As entries come in daily for the 2019 Outwin Boochever Portrait Competition, I am reminded just how dynamic and relevant portraiture is right now. The competition welcomes all media, including painting, drawing, sculpture, photography, printmaking, performance art, mixed media, installations, and textiles. The high quality of the entries is astounding and it is rewarding to see how artists are exploring our individual and collective identity in a variety of media. I look forward to the full jury process, which consists of two intense day long meetings.
With each competition, a new panel of jurors is selected. We choose experts in the field who represent geographical diversity as well as diversity of perspectives and expertise. Ultimately, the selection of finalists reflects the jurors’ view of portraiture.
In 2013, the jury was interested in the ways in which artists used their chosen materials to bring innovation to the genre. In 2016, the jury was focused on the psychological dynamic between the artist and the subject and how that relationship extends to the viewer to create an experience.
Take a look at how Pulitzer Prize winning critic Jerry Saltz articulates his view of portraiture as a juror for the 2016 competition.
It is yet to be seen what our 2019 jury will gravitate towards in their conception of portraiture, but we do know that the work selected will represent the pulse of the nation and will offer profound insight into the complexities of the human condition in our current social and political context.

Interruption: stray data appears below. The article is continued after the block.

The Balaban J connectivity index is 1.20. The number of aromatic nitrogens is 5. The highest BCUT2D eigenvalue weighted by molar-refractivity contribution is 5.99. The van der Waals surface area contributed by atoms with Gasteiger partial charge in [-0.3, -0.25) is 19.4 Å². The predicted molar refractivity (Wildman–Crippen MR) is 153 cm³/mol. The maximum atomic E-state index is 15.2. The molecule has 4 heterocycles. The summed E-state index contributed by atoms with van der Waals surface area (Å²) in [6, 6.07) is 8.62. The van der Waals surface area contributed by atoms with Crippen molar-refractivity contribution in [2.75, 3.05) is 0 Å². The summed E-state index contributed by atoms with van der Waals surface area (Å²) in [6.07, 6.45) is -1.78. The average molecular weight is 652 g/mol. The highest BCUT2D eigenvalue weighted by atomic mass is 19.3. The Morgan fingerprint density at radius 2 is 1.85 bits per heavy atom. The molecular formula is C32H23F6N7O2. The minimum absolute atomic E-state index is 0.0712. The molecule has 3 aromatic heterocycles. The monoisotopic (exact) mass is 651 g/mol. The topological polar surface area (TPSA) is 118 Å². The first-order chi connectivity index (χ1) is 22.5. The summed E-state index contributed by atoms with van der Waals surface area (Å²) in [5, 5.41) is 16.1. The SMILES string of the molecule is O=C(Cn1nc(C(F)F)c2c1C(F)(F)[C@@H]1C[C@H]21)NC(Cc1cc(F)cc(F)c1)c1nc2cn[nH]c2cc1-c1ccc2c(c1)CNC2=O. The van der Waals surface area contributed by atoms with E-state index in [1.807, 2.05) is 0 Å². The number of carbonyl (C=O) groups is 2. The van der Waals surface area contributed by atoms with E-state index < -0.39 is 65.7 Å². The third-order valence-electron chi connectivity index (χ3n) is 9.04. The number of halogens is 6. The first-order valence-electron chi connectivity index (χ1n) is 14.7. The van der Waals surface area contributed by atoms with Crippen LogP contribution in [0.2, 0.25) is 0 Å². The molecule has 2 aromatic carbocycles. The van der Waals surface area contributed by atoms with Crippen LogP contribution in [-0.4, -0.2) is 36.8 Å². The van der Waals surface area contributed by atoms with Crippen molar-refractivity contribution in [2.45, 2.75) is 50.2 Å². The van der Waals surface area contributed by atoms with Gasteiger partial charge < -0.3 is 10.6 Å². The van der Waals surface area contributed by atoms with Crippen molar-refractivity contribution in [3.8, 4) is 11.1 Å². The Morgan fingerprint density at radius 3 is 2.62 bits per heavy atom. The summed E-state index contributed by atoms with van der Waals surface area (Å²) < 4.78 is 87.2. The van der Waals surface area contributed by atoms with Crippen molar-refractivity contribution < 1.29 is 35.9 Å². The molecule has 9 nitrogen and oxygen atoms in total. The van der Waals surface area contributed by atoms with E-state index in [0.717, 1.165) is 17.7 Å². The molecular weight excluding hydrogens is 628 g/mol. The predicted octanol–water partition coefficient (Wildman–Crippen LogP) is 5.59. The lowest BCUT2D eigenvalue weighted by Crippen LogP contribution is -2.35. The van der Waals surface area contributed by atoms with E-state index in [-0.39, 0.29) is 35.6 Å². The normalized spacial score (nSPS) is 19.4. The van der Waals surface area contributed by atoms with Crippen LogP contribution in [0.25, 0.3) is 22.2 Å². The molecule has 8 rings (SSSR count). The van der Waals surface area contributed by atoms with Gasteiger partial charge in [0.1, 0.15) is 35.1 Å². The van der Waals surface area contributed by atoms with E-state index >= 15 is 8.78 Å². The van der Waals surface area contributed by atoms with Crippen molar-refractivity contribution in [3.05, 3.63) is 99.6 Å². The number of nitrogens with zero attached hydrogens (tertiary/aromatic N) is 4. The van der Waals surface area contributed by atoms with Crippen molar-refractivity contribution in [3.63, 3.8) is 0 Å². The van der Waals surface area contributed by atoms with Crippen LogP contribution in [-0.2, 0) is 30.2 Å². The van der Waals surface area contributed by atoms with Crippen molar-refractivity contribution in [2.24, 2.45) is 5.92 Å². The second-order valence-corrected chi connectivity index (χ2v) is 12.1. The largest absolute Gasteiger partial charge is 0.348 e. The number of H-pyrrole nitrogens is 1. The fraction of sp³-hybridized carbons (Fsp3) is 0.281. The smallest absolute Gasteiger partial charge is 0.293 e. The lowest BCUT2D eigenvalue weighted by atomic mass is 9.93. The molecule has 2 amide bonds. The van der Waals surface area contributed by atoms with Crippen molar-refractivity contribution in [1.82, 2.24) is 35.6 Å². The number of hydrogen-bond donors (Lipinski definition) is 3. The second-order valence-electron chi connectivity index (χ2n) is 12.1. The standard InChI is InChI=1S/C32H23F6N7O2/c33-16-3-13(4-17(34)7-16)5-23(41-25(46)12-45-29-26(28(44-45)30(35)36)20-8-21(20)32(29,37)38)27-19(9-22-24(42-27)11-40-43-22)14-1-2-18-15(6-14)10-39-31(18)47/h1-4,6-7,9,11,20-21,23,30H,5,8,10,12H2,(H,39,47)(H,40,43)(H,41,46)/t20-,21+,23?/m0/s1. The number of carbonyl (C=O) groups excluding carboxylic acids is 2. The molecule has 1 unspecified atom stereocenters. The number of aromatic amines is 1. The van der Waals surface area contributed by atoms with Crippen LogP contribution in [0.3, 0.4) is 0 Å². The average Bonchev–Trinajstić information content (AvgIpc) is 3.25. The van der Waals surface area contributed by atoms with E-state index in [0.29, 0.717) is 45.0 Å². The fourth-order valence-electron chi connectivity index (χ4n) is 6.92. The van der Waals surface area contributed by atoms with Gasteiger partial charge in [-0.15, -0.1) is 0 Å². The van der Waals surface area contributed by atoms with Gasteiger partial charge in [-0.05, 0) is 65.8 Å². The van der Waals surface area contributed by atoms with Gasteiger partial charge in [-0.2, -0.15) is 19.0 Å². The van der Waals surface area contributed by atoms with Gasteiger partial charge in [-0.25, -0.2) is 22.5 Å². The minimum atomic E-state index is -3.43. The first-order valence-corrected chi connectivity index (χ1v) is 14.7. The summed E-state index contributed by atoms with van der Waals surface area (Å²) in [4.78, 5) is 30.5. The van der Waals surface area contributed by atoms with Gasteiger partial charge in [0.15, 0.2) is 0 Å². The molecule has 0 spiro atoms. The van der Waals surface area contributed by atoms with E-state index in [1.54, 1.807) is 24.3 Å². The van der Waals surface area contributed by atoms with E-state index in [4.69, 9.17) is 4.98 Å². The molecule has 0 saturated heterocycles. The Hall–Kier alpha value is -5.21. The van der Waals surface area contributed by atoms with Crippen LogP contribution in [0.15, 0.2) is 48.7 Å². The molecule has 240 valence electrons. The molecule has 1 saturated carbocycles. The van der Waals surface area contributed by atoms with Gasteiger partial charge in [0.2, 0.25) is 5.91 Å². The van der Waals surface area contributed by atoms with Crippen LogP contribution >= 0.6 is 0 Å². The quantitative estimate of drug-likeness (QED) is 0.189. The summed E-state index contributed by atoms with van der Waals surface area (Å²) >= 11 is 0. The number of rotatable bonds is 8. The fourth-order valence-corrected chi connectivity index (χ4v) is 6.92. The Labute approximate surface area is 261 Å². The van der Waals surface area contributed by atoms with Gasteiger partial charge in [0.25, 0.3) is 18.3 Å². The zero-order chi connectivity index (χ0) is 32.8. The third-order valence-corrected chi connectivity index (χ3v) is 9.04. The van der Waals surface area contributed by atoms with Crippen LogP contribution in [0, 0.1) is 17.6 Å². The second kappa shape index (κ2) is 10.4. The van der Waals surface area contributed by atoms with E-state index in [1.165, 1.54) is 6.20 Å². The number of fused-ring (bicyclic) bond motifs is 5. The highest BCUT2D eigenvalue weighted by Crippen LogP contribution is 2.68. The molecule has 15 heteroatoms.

Since 2006, guest jurors have included Dawoud Bey, Wanda M. Corn, Trevor Fairbrother, Peter Frank, Thelma Golden, Sidney Goodman, Hung Liu, Kerry James Marshall, Helen Molesworth, Brian O’Doherty, Richard J. Powell, Jerry Saltz, Peter Schjeldahl, Katy Siegel, Alec Soth and John Valadez.
Guest jurors for the 2019 competition are Harry Gamboa Jr., essayist, photographer, performance artist and founding member of the Chicano collective Asco (lives in Los Angeles); Lauren Haynes, curator of contemporary art at Crystal Bridges Museum of American Art, Bentonville, Arkansas; Byron Kim, artist, senior critic at Yale University School of Art, New Haven, Connecticut (lives in Brooklyn, New York); and Jefferson Pinder, artist and professor of sculpture and contemporary practices at the School of the Art Institute of Chicago. National Portrait Gallery members of the jury include Taína Caragol, curator of painting and sculpture, and Latino art and history; Brandon Brame Fortune, chief curator; and Dorothy Moss, curator of painting and sculpture and director of the Outwin Boochever Portrait Competition.